6. Global Equities
I began the year with optimism on commodities for a few reasons, but a flock of black swans basically shat all over that thesis. It turned out to be a false dawn for commodities, and just as we could say commodities were at a key junction at the start of the year, a couple of key signals and levels stand out to me.
Firstly, we have a line in the sand in the form of the 2008 and 2016 low points (and the 2005 breakout), if that gets broken it likely opens up more downside.
Second, we also have a collapse in breadth to basically oversold levels. Ideally for a medium-term bullish signal there you want to see a collapse, bottom, and turn up in that indicator. So while I can talk about the other things I am watching for this asset class, those are the key high level signposts.
8. FX Volatility
9. Value vs Growth
‘If you liked value stocks before…’ So obviously with value stocks slightly over-represented in energy/commodities/financials, and the fact we ended up with the opposite of what I outlined below as macro catalysts for value vs growth (i.e. what we got was lower bond yields, disastrous growth, and lower commodities), this has not worked out so far. Going back to the common theme of this update – valuations – the relative value of value stocks now looks even better. But clearly, we find ourselves tied up with a lot of other common (macro) themes with this one, in terms of catalysts, so it’s back to the drawing board for now.
I had to review the text below before drafting my updated views. Remember the trade war? Anyway, the data to February shows a deepening of the property price slowdown in China, but China A-shares have also taken a bit of a setback as global growth and the domestic economic disruption have stymied this theme. Thus far China has been – in contrast to the rest of the world – a very reluctant easer of monetary policy. They seem very intently focused on not repeating the mistakes of the past of over-easing into the financial crisis in 2009. The risk is they end up making a mistake of under-easing now, and that’s something to be wary of here. I think ultimately they get dragged into easing even if domestic activity rebounds as the virus shutdown passes, but rest of world demand fails to show up. So for this one it’s also back to the laboratory.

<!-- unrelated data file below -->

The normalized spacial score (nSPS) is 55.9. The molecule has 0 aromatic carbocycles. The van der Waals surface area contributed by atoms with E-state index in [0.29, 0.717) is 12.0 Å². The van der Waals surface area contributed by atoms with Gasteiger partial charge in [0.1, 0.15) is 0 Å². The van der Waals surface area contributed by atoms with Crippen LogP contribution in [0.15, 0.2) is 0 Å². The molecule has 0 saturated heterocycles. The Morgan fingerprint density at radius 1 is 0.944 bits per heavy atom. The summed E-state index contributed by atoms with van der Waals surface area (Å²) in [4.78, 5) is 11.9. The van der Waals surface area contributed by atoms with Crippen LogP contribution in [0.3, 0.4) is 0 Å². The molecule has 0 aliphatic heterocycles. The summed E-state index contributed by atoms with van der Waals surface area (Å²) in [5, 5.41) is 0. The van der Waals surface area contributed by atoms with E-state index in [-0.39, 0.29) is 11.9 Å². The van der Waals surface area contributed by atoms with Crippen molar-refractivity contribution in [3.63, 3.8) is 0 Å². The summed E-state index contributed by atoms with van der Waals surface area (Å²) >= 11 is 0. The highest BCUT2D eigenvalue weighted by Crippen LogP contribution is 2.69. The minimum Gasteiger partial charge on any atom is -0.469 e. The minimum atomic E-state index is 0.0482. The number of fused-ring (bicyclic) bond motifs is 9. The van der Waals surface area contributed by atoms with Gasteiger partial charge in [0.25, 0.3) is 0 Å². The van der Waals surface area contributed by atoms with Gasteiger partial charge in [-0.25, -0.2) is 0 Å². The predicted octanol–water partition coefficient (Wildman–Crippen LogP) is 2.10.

-Expect a delayed rebound in the global economy (which may end up sharper/bigger than initially expected), potentially still led by emerging markets (China in particular).
-Defensive assets are extremely (even more) expensive now, making them possibly sources of risk rather than hedges of risk. And growth assets look very attractive from a valuation standpoint.
-Commodities and inflation expectations have taken a major step back as the macro picture failed to evolve as expected, and while a few things need to go right, they look a lot better now.
-U.S. dollar volatility came back, remain medium term bearish, but expect more false breakouts and vol.
-Double-down bullish global equities. Valuations – a common theme in this update – have moved to very rarely seen levels, and it’s entirely possible that a ‘generational opportunity’ is in the works here.
Fusion Media or anyone involved with Fusion Media will not accept any liability for loss or damage as a result of reliance on the information including data, quotes, charts and buy/sell signals contained within this website. Please be fully informed regarding the risks and costs associated with trading the financial markets, it is one of the riskiest investment forms possible.